Is This The Most Famous Unsolved Murder In Finland?

Compared to the United States (via Pew Research), Finland has a much lower homicide rate. According to the Ministry of the Interior, only "95 violent offenses resulted in death" in 2020. It might come as no surprise, then, that when a horrific crime occurs in Finland it's downright shocking, especially when it remains unsolved. Per All That's Interesting, the Lake Bodom Murders is one such case. On June 4 1960, four friends headed to Lake Bodom, near Espoo, Finland, for a camping trip.

Per Mental Floss , the group included 15-year-old Anja Tuulikki Mäki and Maila Irmeli Björklund, along with their 18-year-old boyfriends, Seppo Antero Boisman and ​​Nils Wilhelm Gustafsson respectively. By 10:30 pm, Historic Mysteries writes that the teenagers went to sleep in one tent. After that, it's unknown what exactly occurred. However, it's believed that sometime between 4 and 6 a.m., the unthinkable occurred. Someone made their way into the campsite and stabbed and bludgeoned Maki, Björklund, and Boisman to death (per Ranker). Only Gustafsson, who was gravely injured, survived.

The aftermath of the brutal incident was first discovered by two young bird watchers who noted that the tent seemed destroyed. They also witnessed a blonde man walking away from the campsite. Despite this, it would be hours until the bodies were discovered by another man who passed by the tent. Authorities were quickly notified and immediately got to work in the search for a suspect.

The sole survivor of the Lake Bodom Murders was put on trial

When Gustafsson was questioned on who had murdered his friends, he replied that he had seen a "shadowy figure" (via Mental Floss). According to All That's Interesting, the police came up with a few suspects, including Karl Valdemar Gyllström and Hans Assmann. Gyllström had reportedly "drunkenly confessed to the murders." Although he was investigated, Ranker reports that there was nothing to tie him to the murders. Oddly, Gyllström later drowned in Lake Bodom.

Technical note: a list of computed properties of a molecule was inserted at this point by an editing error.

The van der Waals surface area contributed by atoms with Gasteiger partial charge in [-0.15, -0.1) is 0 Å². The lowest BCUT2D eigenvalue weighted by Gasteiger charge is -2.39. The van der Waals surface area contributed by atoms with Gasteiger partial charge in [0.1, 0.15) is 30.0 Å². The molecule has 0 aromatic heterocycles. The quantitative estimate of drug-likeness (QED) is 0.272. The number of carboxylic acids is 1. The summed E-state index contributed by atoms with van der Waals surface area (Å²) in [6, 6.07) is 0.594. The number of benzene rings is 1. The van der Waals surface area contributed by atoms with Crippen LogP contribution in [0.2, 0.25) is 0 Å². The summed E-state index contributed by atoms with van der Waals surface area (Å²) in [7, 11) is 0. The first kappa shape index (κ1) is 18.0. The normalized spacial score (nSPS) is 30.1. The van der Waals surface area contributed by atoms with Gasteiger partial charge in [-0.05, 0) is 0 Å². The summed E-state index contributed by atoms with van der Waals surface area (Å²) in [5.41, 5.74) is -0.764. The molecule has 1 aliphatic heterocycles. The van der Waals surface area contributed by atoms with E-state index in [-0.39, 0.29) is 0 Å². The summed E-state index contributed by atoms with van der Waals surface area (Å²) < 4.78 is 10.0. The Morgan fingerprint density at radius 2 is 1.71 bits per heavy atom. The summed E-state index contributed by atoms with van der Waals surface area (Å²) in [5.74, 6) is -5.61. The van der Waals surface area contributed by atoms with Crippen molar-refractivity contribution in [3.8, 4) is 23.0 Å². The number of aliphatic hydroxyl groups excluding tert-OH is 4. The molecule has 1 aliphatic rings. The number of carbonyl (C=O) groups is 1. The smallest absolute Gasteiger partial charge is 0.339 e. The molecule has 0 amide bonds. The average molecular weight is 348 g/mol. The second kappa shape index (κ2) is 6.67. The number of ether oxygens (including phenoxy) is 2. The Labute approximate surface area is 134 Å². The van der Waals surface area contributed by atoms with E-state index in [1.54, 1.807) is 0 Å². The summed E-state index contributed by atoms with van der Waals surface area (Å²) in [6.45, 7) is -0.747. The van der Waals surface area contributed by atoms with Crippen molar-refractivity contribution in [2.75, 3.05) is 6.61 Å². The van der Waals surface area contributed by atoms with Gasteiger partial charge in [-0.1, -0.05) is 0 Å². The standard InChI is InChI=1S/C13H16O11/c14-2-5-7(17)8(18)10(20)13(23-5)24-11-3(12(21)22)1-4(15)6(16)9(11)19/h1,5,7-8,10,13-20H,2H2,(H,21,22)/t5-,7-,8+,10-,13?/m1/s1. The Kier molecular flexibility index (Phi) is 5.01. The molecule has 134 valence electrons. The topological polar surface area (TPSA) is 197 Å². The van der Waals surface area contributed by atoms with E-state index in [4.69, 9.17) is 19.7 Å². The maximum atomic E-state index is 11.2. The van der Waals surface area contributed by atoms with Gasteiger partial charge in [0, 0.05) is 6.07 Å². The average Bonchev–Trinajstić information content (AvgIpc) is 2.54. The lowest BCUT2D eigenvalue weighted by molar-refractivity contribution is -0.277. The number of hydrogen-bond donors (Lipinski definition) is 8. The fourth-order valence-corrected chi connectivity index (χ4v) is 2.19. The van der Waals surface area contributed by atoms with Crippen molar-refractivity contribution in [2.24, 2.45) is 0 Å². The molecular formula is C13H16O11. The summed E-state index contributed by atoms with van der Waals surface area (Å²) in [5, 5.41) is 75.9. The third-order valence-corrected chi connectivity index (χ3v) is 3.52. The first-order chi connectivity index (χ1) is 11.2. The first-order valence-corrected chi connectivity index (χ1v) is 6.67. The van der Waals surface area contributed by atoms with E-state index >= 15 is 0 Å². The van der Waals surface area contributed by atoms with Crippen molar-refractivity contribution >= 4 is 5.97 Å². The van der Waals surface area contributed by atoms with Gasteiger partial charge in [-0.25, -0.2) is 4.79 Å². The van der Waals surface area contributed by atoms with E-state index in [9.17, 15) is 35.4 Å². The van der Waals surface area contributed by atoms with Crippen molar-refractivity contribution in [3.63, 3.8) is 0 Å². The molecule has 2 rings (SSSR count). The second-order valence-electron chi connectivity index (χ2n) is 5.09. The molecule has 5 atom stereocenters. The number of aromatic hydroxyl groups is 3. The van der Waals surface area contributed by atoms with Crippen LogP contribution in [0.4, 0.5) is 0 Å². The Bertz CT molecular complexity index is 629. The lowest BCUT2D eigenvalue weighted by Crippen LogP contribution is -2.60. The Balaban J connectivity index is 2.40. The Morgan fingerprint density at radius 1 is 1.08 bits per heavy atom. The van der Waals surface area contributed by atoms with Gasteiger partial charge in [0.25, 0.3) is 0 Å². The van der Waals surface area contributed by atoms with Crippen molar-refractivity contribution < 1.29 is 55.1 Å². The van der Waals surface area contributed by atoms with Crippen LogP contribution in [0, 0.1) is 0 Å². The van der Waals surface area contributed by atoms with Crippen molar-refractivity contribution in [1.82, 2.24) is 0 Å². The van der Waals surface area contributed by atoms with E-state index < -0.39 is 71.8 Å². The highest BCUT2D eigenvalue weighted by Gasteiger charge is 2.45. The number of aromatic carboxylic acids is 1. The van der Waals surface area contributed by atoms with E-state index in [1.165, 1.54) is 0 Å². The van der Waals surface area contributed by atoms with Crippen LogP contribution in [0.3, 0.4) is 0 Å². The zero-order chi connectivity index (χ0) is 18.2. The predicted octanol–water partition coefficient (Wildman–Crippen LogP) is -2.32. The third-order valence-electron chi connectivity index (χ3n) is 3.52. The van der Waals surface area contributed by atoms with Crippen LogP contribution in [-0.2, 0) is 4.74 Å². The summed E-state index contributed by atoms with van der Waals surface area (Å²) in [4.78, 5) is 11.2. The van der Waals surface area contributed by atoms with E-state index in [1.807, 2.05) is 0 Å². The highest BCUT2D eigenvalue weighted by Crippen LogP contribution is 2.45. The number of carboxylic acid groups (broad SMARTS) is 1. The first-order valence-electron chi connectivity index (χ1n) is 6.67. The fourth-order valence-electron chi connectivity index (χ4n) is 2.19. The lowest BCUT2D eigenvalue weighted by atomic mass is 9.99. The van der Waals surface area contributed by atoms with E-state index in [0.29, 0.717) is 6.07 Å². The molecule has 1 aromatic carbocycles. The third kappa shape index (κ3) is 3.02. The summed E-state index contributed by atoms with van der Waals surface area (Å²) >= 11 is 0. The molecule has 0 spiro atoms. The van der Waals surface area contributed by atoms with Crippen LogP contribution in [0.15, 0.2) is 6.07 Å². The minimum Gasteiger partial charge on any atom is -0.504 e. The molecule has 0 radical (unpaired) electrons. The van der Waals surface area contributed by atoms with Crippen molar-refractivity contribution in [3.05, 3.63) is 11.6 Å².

As for Assmann, he was alleged to be a former KGB officer living near the lake. He matched the description of the blonde man the young bird watchers had seen. Many reported that he had been acting suspicious right after the murders had occurred. He had even visited a nearby hospital wearing blood-stained clothes (per Historic Mysteries). However, the police found that he had a "solid alibi." The next suspect was none other than Gustafsson. In March 2004, 44 years after the murders, Gustafsson was arrested and put on trial, per All That's Interesting.

Using DNA testing, police found that Gustafsson's shoes had all three victims' blood. They alleged that he became too drunk, which ultimately led to a disagreement with Boisman. Gustafsson was promptly kicked out of the tent and in a "blind rage" murdered his friends. He then attacked himself to make it seem like someone else had committed the crime. Ultimately, there was not enough evidence to convict Gustafsson and he was acquitted in 2005. As of 2022, the Lake Bodom Murders remain unsolved.